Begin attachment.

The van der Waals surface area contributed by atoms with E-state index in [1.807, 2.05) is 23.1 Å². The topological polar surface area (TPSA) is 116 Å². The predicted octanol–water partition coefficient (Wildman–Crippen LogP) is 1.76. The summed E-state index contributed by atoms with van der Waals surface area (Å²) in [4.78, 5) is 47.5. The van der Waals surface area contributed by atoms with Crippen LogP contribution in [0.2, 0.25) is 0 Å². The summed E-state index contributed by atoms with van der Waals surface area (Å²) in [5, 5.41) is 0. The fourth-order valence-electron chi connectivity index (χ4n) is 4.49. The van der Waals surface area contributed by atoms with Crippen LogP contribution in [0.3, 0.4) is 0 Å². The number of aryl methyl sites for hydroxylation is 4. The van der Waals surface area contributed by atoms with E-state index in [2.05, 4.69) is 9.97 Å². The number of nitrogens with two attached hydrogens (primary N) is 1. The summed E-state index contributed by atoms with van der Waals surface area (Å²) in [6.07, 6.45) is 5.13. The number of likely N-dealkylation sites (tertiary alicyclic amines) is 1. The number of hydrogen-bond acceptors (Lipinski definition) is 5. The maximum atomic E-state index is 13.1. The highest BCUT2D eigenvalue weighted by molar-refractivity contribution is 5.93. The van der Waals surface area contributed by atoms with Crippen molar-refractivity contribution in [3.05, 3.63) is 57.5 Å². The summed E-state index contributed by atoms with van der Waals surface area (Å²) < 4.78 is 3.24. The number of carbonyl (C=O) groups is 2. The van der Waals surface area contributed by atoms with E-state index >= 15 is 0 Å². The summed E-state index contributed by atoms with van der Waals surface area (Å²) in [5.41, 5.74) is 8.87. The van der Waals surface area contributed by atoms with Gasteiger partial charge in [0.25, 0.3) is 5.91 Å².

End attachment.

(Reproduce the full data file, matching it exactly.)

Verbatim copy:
The van der Waals surface area contributed by atoms with E-state index in [1.807, 2.05) is 23.1 Å². The topological polar surface area (TPSA) is 116 Å². The predicted octanol–water partition coefficient (Wildman–Crippen LogP) is 1.76. The summed E-state index contributed by atoms with van der Waals surface area (Å²) in [4.78, 5) is 47.5. The van der Waals surface area contributed by atoms with Crippen LogP contribution in [0.2, 0.25) is 0 Å². The summed E-state index contributed by atoms with van der Waals surface area (Å²) in [5, 5.41) is 0. The fourth-order valence-electron chi connectivity index (χ4n) is 4.49. The van der Waals surface area contributed by atoms with Crippen LogP contribution in [0.3, 0.4) is 0 Å². The number of aryl methyl sites for hydroxylation is 4. The van der Waals surface area contributed by atoms with E-state index in [2.05, 4.69) is 9.97 Å². The number of nitrogens with two attached hydrogens (primary N) is 1. The summed E-state index contributed by atoms with van der Waals surface area (Å²) in [6.07, 6.45) is 5.13. The number of likely N-dealkylation sites (tertiary alicyclic amines) is 1. The number of hydrogen-bond acceptors (Lipinski definition) is 5. The maximum atomic E-state index is 13.1. The highest BCUT2D eigenvalue weighted by molar-refractivity contribution is 5.93. The van der Waals surface area contributed by atoms with Crippen molar-refractivity contribution in [3.05, 3.63) is 57.5 Å². The summed E-state index contributed by atoms with van der Waals surface area (Å²) < 4.78 is 3.24. The number of carbonyl (C=O) groups is 2. The van der Waals surface area contributed by atoms with E-state index >= 15 is 0 Å². The summed E-state index contributed by atoms with van der Waals surface area (Å²) in [5.41, 5.74) is 8.87. The van der Waals surface area contributed by atoms with Gasteiger partial charge in [0.25, 0.3) is 5.91 Å².